The quest for effective pain control during suture adjustment after strabismus surgery: A study evaluating supplementation of 2% lidocaine with 0.4% ropivacaine

Howard Palte, Kara M Cavuoto, Lalitha Sundararaman, Steven Gayer, Joyce Schiffman, Hilda Capo

Research output: Contribution to journalArticle

Abstract

Purpose: To determine whether the addition of 0.4% ropivacaine to the standard 2% lidocaine peribulbar anesthetic block improves pain scores during suture adjustment in patients undergoing strabismus surgery with adjustable sutures.

Methods: Prospective, double-blind study of 30 adult patients aged 21–84 years scheduled for elective strabismus surgery with adjustable sutures. Patients were divided into two groups of 15 patients each based on the local anesthetic. Group A received 2% lidocaine and Group B received 2% lidocaine/0.4% ropivacaine. Pain was assessed using the visual analog scale (VAS) preoperatively and at 2, 4, and 6 hours postoperatively. The Lancaster red-green test was used to measure ocular motility at the same time points.

Results: The pain scores in the two groups were low and similar at all measurement intervals. The VAS for Group A versus Group B at 2 hours (1.7 versus 2.4, P=0.5) and 4 hours (3.5 versus 3.7, P=0.8) showed no benefit from the addition of ropivacaine. At 6 hours, the VAS (3.7 versus 2.7) was not statistically significant, but the 95% confidence interval indicated that ropivacaine may provide some benefit. A repeated measures ANOVA did not find a statistically significant difference in VAS scores over time (P=0.9). In addition, the duration of akinesia was comparable in both groups (P=0.7).

Conclusion: We conclude that the 50:50 mixture of 2% lidocaine with 0.4% ropivacaine as compared to 2% lidocaine in peribulbar anesthetic blocks in adjustable-suture strabismus surgery does not produce significant improvements in pain control during the postoperative and adjustment phases. In addition, ropivacaine did not impair return of full ocular motility at 6 hours, which is advantageous in adjustable-suture strabismus surgery.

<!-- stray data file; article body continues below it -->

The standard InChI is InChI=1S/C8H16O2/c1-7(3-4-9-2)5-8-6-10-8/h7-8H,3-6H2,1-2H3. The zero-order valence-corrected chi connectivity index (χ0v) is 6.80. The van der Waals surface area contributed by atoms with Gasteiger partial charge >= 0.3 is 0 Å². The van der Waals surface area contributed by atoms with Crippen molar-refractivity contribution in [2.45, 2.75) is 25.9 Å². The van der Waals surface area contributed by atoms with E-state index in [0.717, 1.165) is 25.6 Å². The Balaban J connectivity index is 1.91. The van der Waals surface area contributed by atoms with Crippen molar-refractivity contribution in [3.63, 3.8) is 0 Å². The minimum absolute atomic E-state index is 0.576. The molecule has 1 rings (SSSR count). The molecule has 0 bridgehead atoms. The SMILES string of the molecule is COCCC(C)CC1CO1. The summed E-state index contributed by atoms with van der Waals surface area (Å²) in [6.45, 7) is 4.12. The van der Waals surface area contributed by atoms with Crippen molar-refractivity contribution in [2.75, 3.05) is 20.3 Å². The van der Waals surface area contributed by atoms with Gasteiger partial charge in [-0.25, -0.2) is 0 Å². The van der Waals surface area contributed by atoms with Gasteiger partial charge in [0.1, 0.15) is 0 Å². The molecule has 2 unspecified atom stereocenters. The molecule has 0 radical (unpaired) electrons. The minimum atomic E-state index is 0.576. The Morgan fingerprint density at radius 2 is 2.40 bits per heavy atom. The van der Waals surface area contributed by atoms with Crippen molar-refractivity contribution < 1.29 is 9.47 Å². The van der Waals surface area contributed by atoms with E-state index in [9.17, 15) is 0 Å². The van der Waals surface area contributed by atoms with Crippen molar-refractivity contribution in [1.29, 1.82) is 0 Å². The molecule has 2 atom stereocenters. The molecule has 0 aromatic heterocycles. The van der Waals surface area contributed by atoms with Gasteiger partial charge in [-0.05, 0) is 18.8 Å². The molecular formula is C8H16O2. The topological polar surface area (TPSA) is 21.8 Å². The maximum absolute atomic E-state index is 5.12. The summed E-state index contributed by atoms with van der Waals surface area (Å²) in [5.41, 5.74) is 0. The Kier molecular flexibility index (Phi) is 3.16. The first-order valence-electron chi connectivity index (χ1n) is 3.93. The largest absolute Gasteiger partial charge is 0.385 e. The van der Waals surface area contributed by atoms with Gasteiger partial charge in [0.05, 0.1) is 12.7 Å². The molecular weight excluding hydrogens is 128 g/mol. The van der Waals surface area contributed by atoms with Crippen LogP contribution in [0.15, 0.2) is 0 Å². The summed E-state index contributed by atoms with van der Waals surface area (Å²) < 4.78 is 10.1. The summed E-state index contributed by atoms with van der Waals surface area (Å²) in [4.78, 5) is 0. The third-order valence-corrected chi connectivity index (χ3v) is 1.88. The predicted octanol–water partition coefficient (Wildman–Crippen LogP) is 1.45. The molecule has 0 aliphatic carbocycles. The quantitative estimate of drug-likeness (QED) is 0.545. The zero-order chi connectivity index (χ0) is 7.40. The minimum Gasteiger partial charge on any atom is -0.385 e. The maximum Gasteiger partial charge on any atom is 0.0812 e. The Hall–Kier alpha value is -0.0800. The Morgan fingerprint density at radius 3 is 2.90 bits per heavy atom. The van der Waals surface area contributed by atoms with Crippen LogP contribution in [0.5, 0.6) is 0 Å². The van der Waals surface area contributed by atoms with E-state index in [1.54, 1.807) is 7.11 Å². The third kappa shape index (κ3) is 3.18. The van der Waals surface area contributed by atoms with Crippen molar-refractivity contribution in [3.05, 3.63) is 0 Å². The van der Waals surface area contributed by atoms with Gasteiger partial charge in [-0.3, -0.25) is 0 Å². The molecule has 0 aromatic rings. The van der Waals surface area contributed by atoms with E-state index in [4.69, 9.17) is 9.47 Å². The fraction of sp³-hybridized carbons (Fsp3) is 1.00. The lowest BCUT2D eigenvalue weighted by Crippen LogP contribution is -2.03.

Original languageEnglish
Pages (from-to)33-37
Number of pages5
JournalJournal of Pain Research
Volume8
DOIs
StatePublished - Jan 14 2015

Fingerprint

Social Adjustment
Strabismus
Lidocaine
Sutures
Visual Analog Scale
Pain
Anesthetics
Local Anesthetics
Double-Blind Method
ropivacaine
Analysis of Variance
Confidence Intervals

Keywords

  • Adjustable-suture strabismus surgery
  • Local anesthetic block
  • Postoperative ocular motility
  • Postoperative pain

ASJC Scopus subject areas

  • Anesthesiology and Pain Medicine

Cite this

@article{2896c8452bdd472a959d14e2ae1cb3e9,
title = "The quest for effective pain control during suture adjustment after strabismus surgery: A study evaluating supplementation of 2{\%} lidocaine with 0.4{\%} ropivacaine",
abstract = "Purpose: To determine whether the addition of 0.4{\%} ropivacaine to the standard 2{\%} lidocaine peribulbar anesthetic block improves pain scores during suture adjustment in patients undergoing strabismus surgery with adjustable sutures.Methods: Prospective, double-blind study of 30 adult patients aged 21–84 years scheduled for elective strabismus surgery with adjustable sutures. Patients were divided into two groups of 15 patients each based on the local anesthetic. Group A received 2{\%} lidocaine and Group B received 2{\%} lidocaine/0.4{\%} ropivacaine. Pain was assessed using the visual analog scale (VAS) preoperatively and at 2, 4, and 6 hours postoperatively. The Lancaster red-green test was used to measure ocular motility at the same time points.Results: The pain scores in the two groups were low and similar at all measurement intervals. The VAS for Group A versus Group B at 2 hours (1.7 versus 2.4, P=0.5) and 4 hours (3.5 versus 3.7, P=0.8) showed no benefit from the addition of ropivacaine. At 6 hours, the VAS (3.7 versus 2.7) was not statistically significant, but the 95{\%} confidence interval indicated that ropivacaine may provide some benefit. A repeated measures ANOVA did not find a statistically significant difference in VAS scores over time (P=0.9). In addition, the duration of akinesia was comparable in both groups (P=0.7).Conclusion: We conclude that the 50:50 mixture of 2{\%} lidocaine with 0.4{\%} ropivacaine as compared to 2{\%} lidocaine in peribulbar anesthetic blocks in adjustable-suture strabismus surgery does not produce significant improvements in pain control during the postoperative and adjustment phases. In addition, ropivacaine did not impair return of full ocular motility at 6 hours, which is advantageous in adjustable-suture strabismus surgery.",
keywords = "Adjustable-suture strabismus surgery, Local anesthetic block, Postoperative ocular motility, Postoperative pain",